5.0 VISITOR MANAGEMENT AND PARK PRESENTATION
Aulavik offers an outstanding Arctic wilderness experience and opportunity to learn about this environment. Features of the park which are particularly notable are:
- vast, pristine tundra landscapes;
- abundant wildlife, particularly muskoxen;
- the Thomsen River canoeing experience;
- solitude and remoteness;
- Inuit cultural heritage; and
- ease of hiking and navigation when compared to other northern parks offering similar remote wilderness adventure.
Visitors have a high expectation of experiencing these features in an unobtrusive
way. Management of Aulavik will reflect the park's opportunities and expectations
and remote, isolated wilderness adventure. Visitors are required to exercise
the hallmarks of wilderness recreation: self-sufficiency, self-reliance, and
no-trace user techniques.
Visitation is presently concentrated along the Thomsen River. Canoeing is the primary activity. Hikers also use the park, although there are no routes prescribed as yet for the park.
© Parks Canada
Over the past three years, the number of visitors to Aulavik has ranged up to 20 visitors per year, with cruise ships increasing the level to approximately 100 visitors per visit in one day. The park is in its infancy and it is difficult to predict future visitor patterns. Instead of speculating on future types of use, park managers will use an adaptive approach in facilitating the Aulavik wilderness experience. The visitor guidelines identified in 5.1 will provide a basis for management in this context. Although people are encouraged to experience Aulavik, use limits may be required to protect the natural and cultural environment and ensure the high quality of wilderness experience.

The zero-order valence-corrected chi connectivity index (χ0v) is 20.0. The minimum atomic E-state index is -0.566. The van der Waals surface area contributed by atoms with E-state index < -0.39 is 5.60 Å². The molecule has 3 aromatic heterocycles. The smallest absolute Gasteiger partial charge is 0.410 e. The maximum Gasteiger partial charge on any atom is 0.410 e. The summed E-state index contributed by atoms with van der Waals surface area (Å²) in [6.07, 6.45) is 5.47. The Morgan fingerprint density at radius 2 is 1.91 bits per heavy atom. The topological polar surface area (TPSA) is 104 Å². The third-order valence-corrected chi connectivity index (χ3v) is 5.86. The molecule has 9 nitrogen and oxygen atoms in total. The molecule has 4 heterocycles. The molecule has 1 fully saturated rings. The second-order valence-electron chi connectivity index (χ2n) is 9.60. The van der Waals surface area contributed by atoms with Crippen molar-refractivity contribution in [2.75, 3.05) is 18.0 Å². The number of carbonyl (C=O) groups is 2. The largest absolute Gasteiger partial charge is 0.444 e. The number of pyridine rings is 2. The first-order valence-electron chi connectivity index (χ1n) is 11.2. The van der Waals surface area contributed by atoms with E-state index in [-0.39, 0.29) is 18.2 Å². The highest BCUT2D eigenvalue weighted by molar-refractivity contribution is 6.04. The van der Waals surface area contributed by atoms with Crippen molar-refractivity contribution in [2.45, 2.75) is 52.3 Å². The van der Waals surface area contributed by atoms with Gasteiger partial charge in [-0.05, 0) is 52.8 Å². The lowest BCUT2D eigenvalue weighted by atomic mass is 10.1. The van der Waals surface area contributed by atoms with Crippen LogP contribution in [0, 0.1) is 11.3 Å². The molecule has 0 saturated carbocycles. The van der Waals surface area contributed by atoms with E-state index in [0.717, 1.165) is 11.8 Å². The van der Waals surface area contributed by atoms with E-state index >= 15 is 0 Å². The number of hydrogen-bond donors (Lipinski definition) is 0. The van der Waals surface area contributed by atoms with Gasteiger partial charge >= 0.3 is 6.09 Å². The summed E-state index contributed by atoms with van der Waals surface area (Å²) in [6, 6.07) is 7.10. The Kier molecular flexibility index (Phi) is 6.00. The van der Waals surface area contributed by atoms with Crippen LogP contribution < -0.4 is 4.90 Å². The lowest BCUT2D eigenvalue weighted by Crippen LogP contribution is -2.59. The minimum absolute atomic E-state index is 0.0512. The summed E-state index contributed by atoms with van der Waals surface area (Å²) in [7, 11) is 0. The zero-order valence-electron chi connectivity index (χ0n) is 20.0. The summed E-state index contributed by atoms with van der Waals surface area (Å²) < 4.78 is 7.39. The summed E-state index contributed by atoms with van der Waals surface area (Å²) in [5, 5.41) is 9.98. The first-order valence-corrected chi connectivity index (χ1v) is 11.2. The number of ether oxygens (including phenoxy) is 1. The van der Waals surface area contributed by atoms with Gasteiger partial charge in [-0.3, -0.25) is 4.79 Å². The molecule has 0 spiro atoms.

A visitor market analysis for Aulavik has been completed to help determine the type and level of appropriate uses and facilities to be provided in the park. The analysis was carried out by Parks Canada in consultation with the comanagement bodies identified in the ANPEA (6.11). Until it is reviewed there will be no visitor facility development in the park and only multi-day visitation will be encouraged.
Both the ANPEA provision stating that, "The Park shall be operated and
managed to protect the natural character of the Park and the Park's wildlife
populations and their habitat..." (Section 3.03), and the views expressed
by visitors and other members of the public strongly indicate that development
of visitor facilities, if any, must proceed carefully.
Aulavik has an equally important role in educating and inspiring members of
the broad Canadian public who are unlikely ever to visit the park. Key messages
are the importance of this environment, the need for its protection, and the
park's role in the family of Canadian national parks and global environmental
Section 6.06 of the ANPEA provides guidance for promotion of public awareness as follows:
"Through the distribution of information to the Canadian public, and the use of Park interpretation programs, the Parties agree to promote public awareness, appreciation and understanding of all aspects of the land within and adjacent to the Park, its past and present use, and in particular, the related cultural heritage of the Inuvialuit."
A park interpretive display for both the visitors to Aulavik and Sachs Harbour residents is presently being developed at the Aulavik National Park office in Sachs Harbour.